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The Cloud Street of life

May 29, 2011

Thousands of people claim Tim Winton’s Cloudstreet as their favourite novel.  It’s certainly one of mine.  But what is so special about this saga of two poor families living mid-20th Century in a rundown house in a parochial Australian town?  The lives involved would probably rate as not worth the bother to most storytellers.  Special?  Winton’s characters live, die, fall in and out of love, get married, have kids, get old.  They have their tragedies and their joys, mostly private ones, like most of us.  But you wouldn’t give any of them a second glance on the daily train commute.  In the course of 20 years, not one of them has a story that would make the front page of the newspaper you’re reading.  Sure, they have their little sensations, but you’d mostly dismiss those as pub talk.  So why?

Tim Winton opens up their lives for us as if that dusty broken old house on Cloud Street is a stuffed-full keepsake chest.

… an enormous, flaking mansion with eyes and ears and a look of godless opulence about it…

… the quiet yard where vegetables teemed in the earth and fruit hung, where a scarfaced pig sang sweetly at the sky…

He treats each member of the Lamb and Pickles clans as a soul who cradles the essence of life itself.  Their every gesture is worthy of reverence simply because they are human beings.

Lester and Oriel Lamb are Godfearing people.  If you didn’t know them you could see it in the way they set up a light in the darkness.  You’ve never seen people relish the lighting of a lamp like this, the way they crouch together and cradle the glass piece in their hands, wide eyes caught in the flare of a match, the gentle murmurs and the pumping, the sighs as the light grows and turns footprints on the river beach into longshadowed moon craters.  Let your light so shine.

Rose sharpened all her pencils and kept her writing desk in good order.  Each drawer was neat as a diagram inside: paper, nibs, clips, crayons, blunt scissors closed like a body in repose.  It was the way she’d have her whole kitchen, if she ever had one to herself: her whole house.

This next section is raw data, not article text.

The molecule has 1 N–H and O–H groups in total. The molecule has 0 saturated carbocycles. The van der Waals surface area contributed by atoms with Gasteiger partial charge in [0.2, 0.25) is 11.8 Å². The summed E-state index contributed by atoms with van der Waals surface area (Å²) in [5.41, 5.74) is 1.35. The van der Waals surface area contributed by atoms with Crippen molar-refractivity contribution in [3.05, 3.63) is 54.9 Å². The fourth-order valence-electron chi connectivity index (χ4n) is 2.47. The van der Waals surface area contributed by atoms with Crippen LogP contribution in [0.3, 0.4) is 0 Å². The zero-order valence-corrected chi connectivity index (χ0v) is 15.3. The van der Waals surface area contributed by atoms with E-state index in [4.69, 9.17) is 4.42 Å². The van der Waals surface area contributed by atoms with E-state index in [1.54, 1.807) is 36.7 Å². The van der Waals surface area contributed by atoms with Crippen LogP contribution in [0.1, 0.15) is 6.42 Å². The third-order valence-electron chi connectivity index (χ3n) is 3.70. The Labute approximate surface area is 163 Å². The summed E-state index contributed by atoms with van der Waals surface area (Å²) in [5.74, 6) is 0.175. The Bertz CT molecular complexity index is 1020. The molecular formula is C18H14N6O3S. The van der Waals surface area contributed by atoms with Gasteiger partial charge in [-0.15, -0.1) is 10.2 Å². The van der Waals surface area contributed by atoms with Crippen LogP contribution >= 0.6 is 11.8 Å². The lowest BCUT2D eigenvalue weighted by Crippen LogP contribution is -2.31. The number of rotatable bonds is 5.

He doesn’t romanticise their lives.  He keeps them complicated, knotty.  He mingles their joy with sadness, refuses them important, let alone happy, endings.  Yet he also treats them with so much compassion that you learn to revere them as he does.  Fish Lamb, Cloudstreet’s central character – the most odd, disabled and beautiful of all Winton’s characters – voices his creator’s and our own feeling about them:  ‘… you can’t help but worry for them, love them, want for them…’

And I’m excited about the mini-series of the novel, screening soon.  The posters give hope of a thoughtful production.  The still photos of plainly dressed characters and simple scenes are carefully designed.  They’re pretty and polished, not flashy and false.  Historical accuracy has not been compromised, but neither has the richness of these fictional lives.  It looks like the producers might share the general respect for this novel.  And many of us agree that it is the great Australian novel.

But still, why so special?  Why so great?

I think it’s because Tim Winton’s vision of life is the one we all want.  We want to see our own lives in the same kindly light, no matter our foibles and our ordinariness.  Look how he paints conversations, as if each word is the perfect and only thing that can be uttered in that moment.  Not a word too many, not one too few:

Dolly rests an elbow on the sill.  The grass is shin high out in their half of the yard.  Bits of busted billycarts and boxes litter the place beneath the sagging clothesline.

I dunno what I’m doin, she says.

Do you ever?

She shrugs.  Spose not.  What about you?

He takes a drag.  I’m a bloke.  I work.  I’m courtin the shifty shadow.  That’s what I’m doin.

This is another life.

It’s the city.  We own a house.  We got tenants.

Do you remember Joel’s beach house?

Sorta question is that?

That was our life.

It’s easy to forget how beautiful Tim Winton’s style is.  So many writers, particularly we Australians who are proud of the guy, model our work on his.  ‘Wintonesque’ is already in the lexicon and will probably make it into The Macquarie Dictionary in time.  We’re used to it is all.

Like all great books, there’s a message in Cloudstreet that readers can take away to enrich their own lives.  It’s that we can have that same vision and it will redeem us.  We don’t have to strive for worldly greatness or stand out from the crowd.  We can be – and no doubt most of us are – no better or worse, no more or less important, than a Sam Pickles or an Oriel Lamb.  All it takes is a little forgiveness, and our lives will be as lovable.


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